Every day when you prepare to the leave the house, you are confronted with a decision that market analysts and designers drool over, namely, what items do you take with you out of the house?
Let’s model this. Presumably you have already in your life accumulated an impressive array of objects. They may fill a whole house, a small apartment, or even just a suitcase. But everyday, from that vast collection, you only really consider taking a small percentage of the objects with you out the door.
And from that small percentage that receives consideration, there is an even smaller number of objects that actually make the cut and wind up on your person or in your bag. Moreover, during the course of the day, an even more select number of items are actually used. These objects, these elite chosen few, are objects of vast interest, not only to handbag designers and the like, but also for anyone interested in understanding human nature.
The interesting thing about all the possible selectively chosen objects, according to this thought-provoking TED talk by Nokia researcher Jan Chipchase, is that, regardless of age, gender, or class, there are three universal must-have items that almost every person decides to bring with them. These objects, toted more frequently worldwide than anything else, are keys, money, and a mobile phone. If that’s not a holy trinity, I don’t know what is.
These three sacred objects, as Jan helps explain, are indispensable for people worldwide because they address our most basic needs for survival. In other words, they satisfy the bottom rungs of Maslow’s hierarchy of needs, namely food, shelter, and security. Keys are your path to shelter (and in some contexts, transportation), money is your answer to food, and a mobile phone provides a link to friends and family, basically the people you can rely on in moments of distress.
Now this is where the holy trinity really gets interesting. If we are always carrying the minimum three objects, would it be possible to develop just one device that could serve the function of three? Could we have one device that replaces keys, money, and phone?
Ok, we already know that mobile phones are already the tool of the 21st century (pdf). In some countries, for example, minutes on a mobile phone can be sent to another phone, and in this manner bartered, traded, or shared like cash. In these cases, mobile phone operators can function as human ATMs, payroll services, distribution points for charity (i.e. Pyramid of Peace), and invaluable source of news. Here two objects from the trinity, money and phone, have already become intertwined.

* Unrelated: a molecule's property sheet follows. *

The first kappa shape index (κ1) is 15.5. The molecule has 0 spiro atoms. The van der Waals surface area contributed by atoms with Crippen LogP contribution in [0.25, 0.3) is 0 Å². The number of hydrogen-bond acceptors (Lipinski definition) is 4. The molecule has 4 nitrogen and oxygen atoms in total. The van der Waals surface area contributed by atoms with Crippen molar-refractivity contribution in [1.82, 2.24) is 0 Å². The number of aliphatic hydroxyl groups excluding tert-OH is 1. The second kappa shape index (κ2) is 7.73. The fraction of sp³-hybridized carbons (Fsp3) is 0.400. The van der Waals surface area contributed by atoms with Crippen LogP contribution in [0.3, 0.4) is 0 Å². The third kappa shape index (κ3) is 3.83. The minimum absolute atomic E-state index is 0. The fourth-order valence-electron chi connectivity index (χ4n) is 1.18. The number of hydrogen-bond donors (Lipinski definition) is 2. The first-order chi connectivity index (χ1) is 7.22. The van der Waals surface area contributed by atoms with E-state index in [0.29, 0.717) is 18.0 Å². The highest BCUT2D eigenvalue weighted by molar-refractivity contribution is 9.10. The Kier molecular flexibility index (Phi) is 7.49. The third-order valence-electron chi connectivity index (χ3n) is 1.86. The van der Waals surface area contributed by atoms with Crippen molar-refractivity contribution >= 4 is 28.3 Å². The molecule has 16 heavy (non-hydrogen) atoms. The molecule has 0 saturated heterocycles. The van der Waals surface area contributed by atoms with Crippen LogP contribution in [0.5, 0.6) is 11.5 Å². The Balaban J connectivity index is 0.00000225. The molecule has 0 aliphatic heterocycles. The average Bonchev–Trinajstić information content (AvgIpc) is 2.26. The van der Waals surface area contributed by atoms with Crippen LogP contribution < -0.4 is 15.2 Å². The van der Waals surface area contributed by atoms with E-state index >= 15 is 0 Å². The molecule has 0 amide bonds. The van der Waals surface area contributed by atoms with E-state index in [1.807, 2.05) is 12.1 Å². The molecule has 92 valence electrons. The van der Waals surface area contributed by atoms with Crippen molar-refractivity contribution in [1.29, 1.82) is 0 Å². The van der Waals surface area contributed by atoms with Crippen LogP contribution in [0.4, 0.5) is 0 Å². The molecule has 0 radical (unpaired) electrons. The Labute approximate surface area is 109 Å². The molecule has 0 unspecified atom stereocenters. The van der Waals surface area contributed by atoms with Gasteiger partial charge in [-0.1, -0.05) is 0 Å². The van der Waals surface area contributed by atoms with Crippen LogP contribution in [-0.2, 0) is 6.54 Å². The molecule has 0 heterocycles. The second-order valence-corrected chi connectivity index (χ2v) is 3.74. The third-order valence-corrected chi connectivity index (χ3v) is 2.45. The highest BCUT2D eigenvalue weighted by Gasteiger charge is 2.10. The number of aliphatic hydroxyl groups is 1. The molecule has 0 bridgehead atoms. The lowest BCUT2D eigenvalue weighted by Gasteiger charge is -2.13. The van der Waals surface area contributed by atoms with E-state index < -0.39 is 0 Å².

There are of course more examples of the phone/money convergence. In Germany, the Deutsche Bahn is experimenting with cash-less mobile phone transactions in their beta of a new ticket payment system, Touch&Travel. The idea is before you board the train, you touch your phone to a sensor, or “touchpoint”, located along the track. The device notes your journey’s starting point. Then, once you arrive at your destination, you disembark and again touch your phone to a sensor. Your route is calculated by Deutsche Bahn, and you are sent a bill electronically.
As a matter of fact, phone/money mash-ups are ubiquitous in Japan and South Korea. For example, many of you are probably are familiar with the new barcode systems that offer unlimited possibilities to link internet services (including online banking and Paypal) to “real-world” actions, like vending machine purchases or ordering a Big Mac
All the remains in the convergence of the holy trinity is the key/phone integration. This convergence could come in the form of a lock system whose keys can also be stored in a phone. Such a technology is not hard to imagine. There are already quite a few systems that rely on electronic or digital keys, and rigging a phone to unlock these locks no doubt won’t be too much of an engineering hurdle.
With the above examples in mind, do you think it’s possible in ten years (or even less!), that we will have a universal device? A mobile money/key/phone? Is it possible that with just one device, all the indecision faced when leaving the house will disappear? How will such a universal product be received? And what will it mean to us as users to own, and inevitably be dependent upon, such devices? It seems a mobile money/key/phone could lead to the most streamlined handbag in the world. On the other hand, it could quite possibly become the biggest liability and security vulnerability in modern history.